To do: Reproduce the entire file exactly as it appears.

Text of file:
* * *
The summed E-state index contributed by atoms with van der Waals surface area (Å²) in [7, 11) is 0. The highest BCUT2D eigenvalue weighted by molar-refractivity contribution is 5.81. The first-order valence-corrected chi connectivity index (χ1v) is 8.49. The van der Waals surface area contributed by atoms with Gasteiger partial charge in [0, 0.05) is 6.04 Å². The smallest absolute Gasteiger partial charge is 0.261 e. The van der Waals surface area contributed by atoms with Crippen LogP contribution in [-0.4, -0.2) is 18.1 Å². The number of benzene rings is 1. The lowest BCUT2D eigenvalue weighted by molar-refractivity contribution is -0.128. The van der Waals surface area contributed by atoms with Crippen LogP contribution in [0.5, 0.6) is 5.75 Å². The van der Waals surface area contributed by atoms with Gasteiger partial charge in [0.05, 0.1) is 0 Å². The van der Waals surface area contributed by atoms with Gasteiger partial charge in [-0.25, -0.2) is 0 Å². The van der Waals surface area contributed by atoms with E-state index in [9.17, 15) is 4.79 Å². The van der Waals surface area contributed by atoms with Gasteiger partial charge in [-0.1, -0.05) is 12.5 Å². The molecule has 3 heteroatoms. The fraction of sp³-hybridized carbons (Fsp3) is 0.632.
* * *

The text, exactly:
The summed E-state index contributed by atoms with van der Waals surface area (Å²) in [7, 11) is 0. The highest BCUT2D eigenvalue weighted by molar-refractivity contribution is 5.81. The first-order valence-corrected chi connectivity index (χ1v) is 8.49. The van der Waals surface area contributed by atoms with Gasteiger partial charge in [0, 0.05) is 6.04 Å². The smallest absolute Gasteiger partial charge is 0.261 e. The van der Waals surface area contributed by atoms with Crippen LogP contribution in [-0.4, -0.2) is 18.1 Å². The number of benzene rings is 1. The lowest BCUT2D eigenvalue weighted by molar-refractivity contribution is -0.128. The van der Waals surface area contributed by atoms with Crippen LogP contribution in [0.5, 0.6) is 5.75 Å². The van der Waals surface area contributed by atoms with Gasteiger partial charge in [0.05, 0.1) is 0 Å². The van der Waals surface area contributed by atoms with Gasteiger partial charge in [-0.25, -0.2) is 0 Å². The van der Waals surface area contributed by atoms with E-state index in [9.17, 15) is 4.79 Å². The van der Waals surface area contributed by atoms with Gasteiger partial charge in [-0.1, -0.05) is 12.5 Å². The molecule has 3 heteroatoms. The fraction of sp³-hybridized carbons (Fsp3) is 0.632.